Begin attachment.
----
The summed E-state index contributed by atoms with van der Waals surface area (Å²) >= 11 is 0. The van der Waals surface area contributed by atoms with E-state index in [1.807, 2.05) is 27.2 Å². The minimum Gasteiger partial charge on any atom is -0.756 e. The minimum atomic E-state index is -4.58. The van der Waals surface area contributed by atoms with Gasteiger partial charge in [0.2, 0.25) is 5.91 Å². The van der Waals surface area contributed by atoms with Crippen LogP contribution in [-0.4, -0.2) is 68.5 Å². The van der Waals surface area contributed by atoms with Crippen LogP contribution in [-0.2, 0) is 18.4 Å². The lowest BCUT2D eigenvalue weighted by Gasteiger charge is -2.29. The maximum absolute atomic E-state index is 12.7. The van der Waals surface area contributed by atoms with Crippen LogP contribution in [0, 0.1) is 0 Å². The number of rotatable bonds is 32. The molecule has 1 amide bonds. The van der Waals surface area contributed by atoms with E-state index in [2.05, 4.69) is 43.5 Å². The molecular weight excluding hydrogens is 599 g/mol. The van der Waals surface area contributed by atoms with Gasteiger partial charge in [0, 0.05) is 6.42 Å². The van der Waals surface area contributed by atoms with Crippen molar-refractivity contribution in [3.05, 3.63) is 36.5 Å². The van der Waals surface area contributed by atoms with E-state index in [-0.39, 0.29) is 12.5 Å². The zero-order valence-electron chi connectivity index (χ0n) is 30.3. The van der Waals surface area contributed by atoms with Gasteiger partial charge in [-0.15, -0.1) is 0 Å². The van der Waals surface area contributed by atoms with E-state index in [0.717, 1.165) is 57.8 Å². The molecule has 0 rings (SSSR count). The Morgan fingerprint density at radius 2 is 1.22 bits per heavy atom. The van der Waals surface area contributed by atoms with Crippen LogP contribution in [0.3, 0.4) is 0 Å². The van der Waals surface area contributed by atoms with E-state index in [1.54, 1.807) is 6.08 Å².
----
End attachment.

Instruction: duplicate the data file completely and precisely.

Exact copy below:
The summed E-state index contributed by atoms with van der Waals surface area (Å²) >= 11 is 0. The van der Waals surface area contributed by atoms with E-state index in [1.807, 2.05) is 27.2 Å². The minimum Gasteiger partial charge on any atom is -0.756 e. The minimum atomic E-state index is -4.58. The van der Waals surface area contributed by atoms with Gasteiger partial charge in [0.2, 0.25) is 5.91 Å². The van der Waals surface area contributed by atoms with Crippen LogP contribution in [-0.4, -0.2) is 68.5 Å². The van der Waals surface area contributed by atoms with Crippen LogP contribution in [-0.2, 0) is 18.4 Å². The lowest BCUT2D eigenvalue weighted by Gasteiger charge is -2.29. The maximum absolute atomic E-state index is 12.7. The van der Waals surface area contributed by atoms with Crippen LogP contribution in [0, 0.1) is 0 Å². The number of rotatable bonds is 32. The molecule has 1 amide bonds. The van der Waals surface area contributed by atoms with E-state index in [2.05, 4.69) is 43.5 Å². The molecular weight excluding hydrogens is 599 g/mol. The van der Waals surface area contributed by atoms with Gasteiger partial charge in [0, 0.05) is 6.42 Å². The van der Waals surface area contributed by atoms with Crippen molar-refractivity contribution in [3.05, 3.63) is 36.5 Å². The van der Waals surface area contributed by atoms with E-state index in [-0.39, 0.29) is 12.5 Å². The zero-order valence-electron chi connectivity index (χ0n) is 30.3. The van der Waals surface area contributed by atoms with Gasteiger partial charge in [-0.15, -0.1) is 0 Å². The van der Waals surface area contributed by atoms with E-state index in [0.717, 1.165) is 57.8 Å². The molecule has 0 rings (SSSR count). The Morgan fingerprint density at radius 2 is 1.22 bits per heavy atom. The van der Waals surface area contributed by atoms with Crippen LogP contribution in [0.3, 0.4) is 0 Å². The van der Waals surface area contributed by atoms with E-state index in [1.54, 1.807) is 6.08 Å².